As long as I was mired in body hatred, I was unable to be the wife, mother, daughter, friend – woman – that I wished to be. As long as I waited for the “someday” when I would finally love my body, my life was on continual hold.
“Please God,” I prayed. “Take away my desire to be skinny.”
It was a start.
I found a counselor. I began the process of examining my relationship with my body, with food, and with myself. I climbed out of my depression, one difficult lesson at a time. I faced my sugar addiction, giving up sugar for good. When I was surprised with a fourth pregnancy at 32, I used it as an opportunity to love and accept my body in all its incarnations – even at its roundest, heaviest state. And I found great love for my full, ripe body, and, for the first time in 13 years, I had peace.
During this time, I began to imagine how I could use this giant wound for greater good; how I could share my story in order to help other women. How could I offer women a message of hope? How could I help women love and accept their bodies, and themselves?
I conceived an organization, First Ourselves, to do just that. And yet, I refused to act on it for nearly two years. Why? Because I was afraid. I was afraid to bare my soul and share the depth of my pain. As I dealt with a fussy newborn, and a mushy, flabby postpartum body, I was surprised to discover that I still harbored remnants of the old body loathing. How could I help other women as long as I was still imperfect? How could I tell women to love and accept their bodies, when I had days when I didn’t love my body?
And yet, it is precisely because I’m imperfect, because I’m traveling the same journey, because I have days when I feel smashing and fabulous and frumpy and flabby and dumpy and divine and all things in between that I can relate to every woman who has ever hated her body, or herself.
So what have I learned?
I’ve learned that self-hatred is a sneaky foe. (As Sally Kempton observed, “It’s hard to fight an enemy who has outposts in your head.”) Unless it’s rooted out at the source, it simply moves from one arena to the other with adept swiftness, catching you off guard when it reappears. It keeps you restless, constantly striving for self-improvement, as it moves the battle from your body to money, from money to your parenting, from your parenting to your very self-loathing.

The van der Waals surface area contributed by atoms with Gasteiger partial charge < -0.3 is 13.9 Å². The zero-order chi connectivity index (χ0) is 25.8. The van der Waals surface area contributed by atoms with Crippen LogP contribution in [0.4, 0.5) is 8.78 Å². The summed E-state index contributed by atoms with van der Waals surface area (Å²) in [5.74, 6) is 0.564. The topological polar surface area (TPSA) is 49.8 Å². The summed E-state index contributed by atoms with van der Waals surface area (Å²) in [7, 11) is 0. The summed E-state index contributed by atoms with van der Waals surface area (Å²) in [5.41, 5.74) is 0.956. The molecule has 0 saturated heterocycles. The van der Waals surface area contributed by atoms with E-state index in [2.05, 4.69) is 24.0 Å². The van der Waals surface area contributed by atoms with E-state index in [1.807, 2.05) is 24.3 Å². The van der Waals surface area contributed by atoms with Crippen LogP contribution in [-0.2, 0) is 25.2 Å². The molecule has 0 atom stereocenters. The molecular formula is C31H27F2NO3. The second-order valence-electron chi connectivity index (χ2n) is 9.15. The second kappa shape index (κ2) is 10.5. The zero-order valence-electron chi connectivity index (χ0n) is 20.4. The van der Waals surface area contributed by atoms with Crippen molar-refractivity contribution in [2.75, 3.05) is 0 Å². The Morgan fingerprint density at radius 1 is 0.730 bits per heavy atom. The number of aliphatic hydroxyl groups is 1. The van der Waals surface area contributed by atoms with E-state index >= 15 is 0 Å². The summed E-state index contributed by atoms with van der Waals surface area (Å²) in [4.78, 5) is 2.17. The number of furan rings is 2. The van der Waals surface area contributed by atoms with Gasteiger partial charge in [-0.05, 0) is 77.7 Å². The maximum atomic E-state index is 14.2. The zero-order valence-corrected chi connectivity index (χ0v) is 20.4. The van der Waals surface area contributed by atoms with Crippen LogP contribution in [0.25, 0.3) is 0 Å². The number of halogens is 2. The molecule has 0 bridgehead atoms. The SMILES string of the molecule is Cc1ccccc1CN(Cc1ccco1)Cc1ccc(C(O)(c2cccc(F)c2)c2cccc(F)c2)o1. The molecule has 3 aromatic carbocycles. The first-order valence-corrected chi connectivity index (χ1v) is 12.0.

I’ve learned that the body is not the real issue, but how we feel about ourselves. For years, I thought my body wasn’t good enough. The real problem is that I didn’t believe that I was good enough. I didn’t hate my body; I hated myself.
I’ve learned that the body can be a conduit for spiritual growth. We all have stuff: pain, sore spots, issues that need healing. It’s why we’re here. Some of my stuff is my body hatred. I can fight it, resist it, hide it, ignore it, wish for different stuff, envy someone else’s stuff, or I can embrace it. I can use it as an opportunity to grow.
I’ve learned that my body has its own wisdom, that I can trust myself to make good choices, that if I honor my intuition, and listen to its still, small voice, it will show me how to care for myself.
I’ve learned that loving my body means treating it well, giving it proper nourishment, rest, exercise, and self-care.
I’ve learned that I can celebrate my body’s beauty – even those things that in my ignorance I’ve called “ugly.” There is beauty in dimples and age spots and wrinkles and stretch marks and rolls and grey hair and the whole gamut of precious, human “imperfection.”
I’ve learned that I can celebrate other women’s beauty – even beauty that feels “more” than mine.
I am learning, I am slowly learning, to see my body – to see every human body – through the eyes of love.
Many days, as I’m going about my errands, I’ll cross paths with a friend, a neighbor, or acquaintance. No matter the woman, I’m struck by a similar epiphany: the experience of being bowled over by their beauty. I tell these women how beautiful they are, but, much of the time, I’m uncertain whether they accept my sincerity. And yet, I know what I see.
I’m seeing them with right vision. I’m seeing them as God sees them, and let me tell you: it’s breathtaking.
Up until now, I’d never experienced this for myself. But a few months ago, as I was leaving a bathroom stall at a restaurant, I caught a glimpse of myself in the mirror. Who is that stunning woman? I thought to myself. I gasped, as I realized: I was looking at myself.